Today is a celebration day. Not a day to count calories or worry about the waist line. It’s a day to embrace my little family and rejoice that my son asked for Grandma’s pudding, pulling my past into this cycling of life to the future.

Celebration isn’t about money or bells and whistles. It’s the simple things, like Grandma’s pudding and cuddling under a blanket together to watch fireworks. It’s also the deep things. Gratitude for loved ones. A humble embrace of freedoms earned by another’s sacrifice. A moment’s reflection on the value of the human soul, the meaning of liberty. (Thanks, Jerry for the link.)

Now to bake pies and fry chicken. I wanted to grill in the backyard, but the kids wanted a picnic at the fireworks site. Call me old-fashioned but sandwiches and chips just don’t cut it today, so I’m off to the kitchen.

It’s a good thing Jerry and I walked before breakfast.

Happy Fourth!

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Grandma’s Pudding and the Red, White, and Blue!

Sage Advice

sage - CopyStill looking for a way to hydrate without being bored? When I posted my Lavender and Mint blog about a lovely, no calorie simple pleasure, my friend Monique mentioned she flavors her water with sage.

When I was grumpy on Monday morning, even after my walk, I fought back by getting my hands in the dirt, replanting my sage bush from the old garden area to a new home. (Okay, it was actually my burly son Stephen who got the shovel and dug it out, long, strong roots and all. This is probably why a few minutes working in the backyard helped my mood; he did the heavy lifting. That sage is hearty stuff. My husband had mowed down the old garden, sage and all, and it came right back!)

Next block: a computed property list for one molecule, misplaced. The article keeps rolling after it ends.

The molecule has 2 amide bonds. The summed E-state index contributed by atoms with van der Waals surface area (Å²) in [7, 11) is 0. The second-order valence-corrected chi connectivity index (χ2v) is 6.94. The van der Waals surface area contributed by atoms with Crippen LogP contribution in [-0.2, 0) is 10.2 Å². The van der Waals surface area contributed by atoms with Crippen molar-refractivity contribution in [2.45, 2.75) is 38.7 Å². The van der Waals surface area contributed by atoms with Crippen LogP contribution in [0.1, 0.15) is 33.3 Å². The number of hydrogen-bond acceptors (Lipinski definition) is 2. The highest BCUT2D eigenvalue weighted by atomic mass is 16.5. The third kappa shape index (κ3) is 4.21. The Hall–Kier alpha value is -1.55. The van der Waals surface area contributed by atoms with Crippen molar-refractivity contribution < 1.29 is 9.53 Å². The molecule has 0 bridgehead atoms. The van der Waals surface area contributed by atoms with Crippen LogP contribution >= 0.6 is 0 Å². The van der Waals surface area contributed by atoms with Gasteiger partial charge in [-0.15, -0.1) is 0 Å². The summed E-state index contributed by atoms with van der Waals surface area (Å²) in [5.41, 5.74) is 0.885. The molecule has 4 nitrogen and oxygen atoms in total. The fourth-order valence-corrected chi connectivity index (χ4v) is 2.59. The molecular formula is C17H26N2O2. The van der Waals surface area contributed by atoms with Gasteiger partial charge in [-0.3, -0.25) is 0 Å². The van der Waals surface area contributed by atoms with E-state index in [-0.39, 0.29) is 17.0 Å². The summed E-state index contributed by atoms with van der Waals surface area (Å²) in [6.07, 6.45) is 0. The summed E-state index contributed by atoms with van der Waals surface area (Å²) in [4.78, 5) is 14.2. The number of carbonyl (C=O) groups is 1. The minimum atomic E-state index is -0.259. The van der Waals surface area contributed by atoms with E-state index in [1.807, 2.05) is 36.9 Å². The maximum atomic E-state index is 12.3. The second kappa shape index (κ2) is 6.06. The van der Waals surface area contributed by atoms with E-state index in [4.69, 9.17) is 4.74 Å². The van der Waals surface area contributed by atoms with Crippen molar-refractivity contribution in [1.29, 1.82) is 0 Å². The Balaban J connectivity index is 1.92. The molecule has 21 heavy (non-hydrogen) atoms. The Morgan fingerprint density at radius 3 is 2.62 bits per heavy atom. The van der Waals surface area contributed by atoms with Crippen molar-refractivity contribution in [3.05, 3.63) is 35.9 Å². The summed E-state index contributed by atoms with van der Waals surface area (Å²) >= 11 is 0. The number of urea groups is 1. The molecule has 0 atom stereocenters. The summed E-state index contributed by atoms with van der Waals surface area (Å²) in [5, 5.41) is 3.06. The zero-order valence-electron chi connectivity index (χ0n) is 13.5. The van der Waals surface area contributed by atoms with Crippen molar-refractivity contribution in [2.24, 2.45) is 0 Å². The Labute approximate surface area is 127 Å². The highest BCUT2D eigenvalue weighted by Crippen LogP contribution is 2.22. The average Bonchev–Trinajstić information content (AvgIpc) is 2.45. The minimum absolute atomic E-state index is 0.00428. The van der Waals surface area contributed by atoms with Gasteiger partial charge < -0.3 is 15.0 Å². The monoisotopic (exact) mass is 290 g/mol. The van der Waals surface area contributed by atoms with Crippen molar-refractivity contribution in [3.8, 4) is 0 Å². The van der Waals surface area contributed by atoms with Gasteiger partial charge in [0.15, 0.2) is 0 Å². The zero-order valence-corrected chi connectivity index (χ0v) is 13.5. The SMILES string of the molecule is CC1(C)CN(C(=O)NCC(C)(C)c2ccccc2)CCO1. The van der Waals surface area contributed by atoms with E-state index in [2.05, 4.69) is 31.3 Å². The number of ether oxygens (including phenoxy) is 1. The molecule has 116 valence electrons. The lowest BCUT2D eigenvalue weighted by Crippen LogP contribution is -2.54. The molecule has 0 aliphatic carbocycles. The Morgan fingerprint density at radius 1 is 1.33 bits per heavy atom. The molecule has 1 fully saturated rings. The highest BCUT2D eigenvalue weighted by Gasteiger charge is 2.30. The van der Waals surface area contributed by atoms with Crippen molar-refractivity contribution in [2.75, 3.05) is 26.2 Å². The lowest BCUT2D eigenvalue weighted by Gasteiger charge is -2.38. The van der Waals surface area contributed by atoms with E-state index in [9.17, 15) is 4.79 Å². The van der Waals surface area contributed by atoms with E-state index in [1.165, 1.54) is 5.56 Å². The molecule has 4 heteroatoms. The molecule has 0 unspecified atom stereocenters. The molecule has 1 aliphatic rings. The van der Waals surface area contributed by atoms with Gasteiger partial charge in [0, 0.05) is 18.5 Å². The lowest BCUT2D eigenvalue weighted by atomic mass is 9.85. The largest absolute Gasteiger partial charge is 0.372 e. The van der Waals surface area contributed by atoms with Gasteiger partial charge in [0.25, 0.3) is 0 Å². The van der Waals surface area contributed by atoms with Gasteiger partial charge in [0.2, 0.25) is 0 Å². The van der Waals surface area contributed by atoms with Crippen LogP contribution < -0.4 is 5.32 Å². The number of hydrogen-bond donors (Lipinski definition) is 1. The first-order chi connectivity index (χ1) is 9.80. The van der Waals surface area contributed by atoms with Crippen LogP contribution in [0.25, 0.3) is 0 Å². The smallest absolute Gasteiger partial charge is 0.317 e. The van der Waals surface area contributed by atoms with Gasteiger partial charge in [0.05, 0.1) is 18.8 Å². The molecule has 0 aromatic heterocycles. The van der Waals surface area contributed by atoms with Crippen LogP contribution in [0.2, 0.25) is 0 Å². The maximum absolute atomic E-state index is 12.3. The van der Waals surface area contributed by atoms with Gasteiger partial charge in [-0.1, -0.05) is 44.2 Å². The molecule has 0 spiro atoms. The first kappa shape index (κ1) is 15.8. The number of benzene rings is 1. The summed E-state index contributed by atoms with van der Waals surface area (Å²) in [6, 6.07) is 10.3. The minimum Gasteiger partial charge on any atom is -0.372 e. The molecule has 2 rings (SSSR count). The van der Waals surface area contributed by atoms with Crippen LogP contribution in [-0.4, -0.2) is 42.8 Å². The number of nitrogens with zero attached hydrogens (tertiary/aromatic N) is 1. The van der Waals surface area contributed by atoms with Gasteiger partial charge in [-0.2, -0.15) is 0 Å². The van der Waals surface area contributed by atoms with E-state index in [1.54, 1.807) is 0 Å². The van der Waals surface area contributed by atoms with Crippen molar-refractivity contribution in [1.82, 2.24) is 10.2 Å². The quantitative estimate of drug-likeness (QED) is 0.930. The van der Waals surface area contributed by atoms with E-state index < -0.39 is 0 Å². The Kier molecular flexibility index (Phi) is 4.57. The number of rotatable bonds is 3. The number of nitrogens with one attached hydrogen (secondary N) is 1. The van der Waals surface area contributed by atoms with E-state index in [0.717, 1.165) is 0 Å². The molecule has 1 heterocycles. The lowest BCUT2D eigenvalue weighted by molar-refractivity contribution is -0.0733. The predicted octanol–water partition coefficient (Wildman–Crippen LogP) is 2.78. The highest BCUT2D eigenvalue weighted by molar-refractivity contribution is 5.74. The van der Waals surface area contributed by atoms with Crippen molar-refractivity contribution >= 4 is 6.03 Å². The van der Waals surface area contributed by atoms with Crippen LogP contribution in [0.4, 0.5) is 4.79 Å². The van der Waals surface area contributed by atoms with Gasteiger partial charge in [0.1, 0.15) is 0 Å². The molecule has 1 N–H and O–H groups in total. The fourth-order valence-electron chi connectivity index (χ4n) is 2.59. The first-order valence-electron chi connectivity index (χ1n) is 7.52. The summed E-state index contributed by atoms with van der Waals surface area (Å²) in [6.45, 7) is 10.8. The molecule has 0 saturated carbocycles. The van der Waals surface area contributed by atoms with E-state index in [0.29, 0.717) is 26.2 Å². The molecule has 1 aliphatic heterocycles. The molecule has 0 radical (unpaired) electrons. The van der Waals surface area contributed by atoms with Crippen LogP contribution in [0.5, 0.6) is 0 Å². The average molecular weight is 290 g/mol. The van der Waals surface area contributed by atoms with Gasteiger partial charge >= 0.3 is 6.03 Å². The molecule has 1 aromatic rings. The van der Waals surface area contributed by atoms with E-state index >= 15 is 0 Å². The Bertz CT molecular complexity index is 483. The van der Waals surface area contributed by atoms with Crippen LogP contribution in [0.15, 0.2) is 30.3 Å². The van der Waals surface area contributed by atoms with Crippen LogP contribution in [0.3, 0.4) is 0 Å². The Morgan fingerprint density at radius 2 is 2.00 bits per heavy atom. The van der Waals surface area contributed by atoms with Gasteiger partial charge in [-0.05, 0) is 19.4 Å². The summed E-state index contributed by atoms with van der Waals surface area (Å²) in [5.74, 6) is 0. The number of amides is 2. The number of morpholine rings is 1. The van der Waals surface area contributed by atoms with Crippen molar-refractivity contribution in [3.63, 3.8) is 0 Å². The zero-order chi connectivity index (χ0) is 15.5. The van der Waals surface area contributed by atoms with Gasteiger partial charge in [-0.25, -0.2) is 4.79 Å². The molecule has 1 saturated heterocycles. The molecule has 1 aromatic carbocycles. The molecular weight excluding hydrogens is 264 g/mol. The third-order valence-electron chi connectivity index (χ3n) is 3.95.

After the transplant,  I picked a few springs of sage, washed them, and plopped them into a pitcher of water. The jury is still out about whether or not this new water flavor will become a staple in our home. I loved the mint and lavender water from day one. The fragrance alone made me happy. But I’m still trying to decide whether sage belongs in water or should stay relegated to homemade chicken soup and beef breakfast sausage.

It could be I’m prejudiced against sage from my childhood. My grandmother was convinced it cured the common cold. Sweet little thing she was she rarely asked me to do anything unpleasant, but oh how she cajoled me to get a cup of hot sage tea down when I was sick!

It was very strong.

And gross.

I’ve chosen not to foist sage tea on my children, but am not above making them chicken soup hiding an extra portion of sage when they don’t feel well.

But back to the point. How do you get your water down? I also love lemon or lime squeezed into my water, as well as water flavored with cucumber slices or berries.water with sage

Remember, drinking two large glasses of water first thing in the morning helps you feel more full the rest of the day! Another fact: sometimes when we feel hungry, it’s actually our thirst censor going off! Next time you’re hungry and it’s not mealtime, consider drinking a big glass of water. Are you still feel hungry in five minutes?

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Sage advice for hydration

Are you truly hungry, or is it thirst?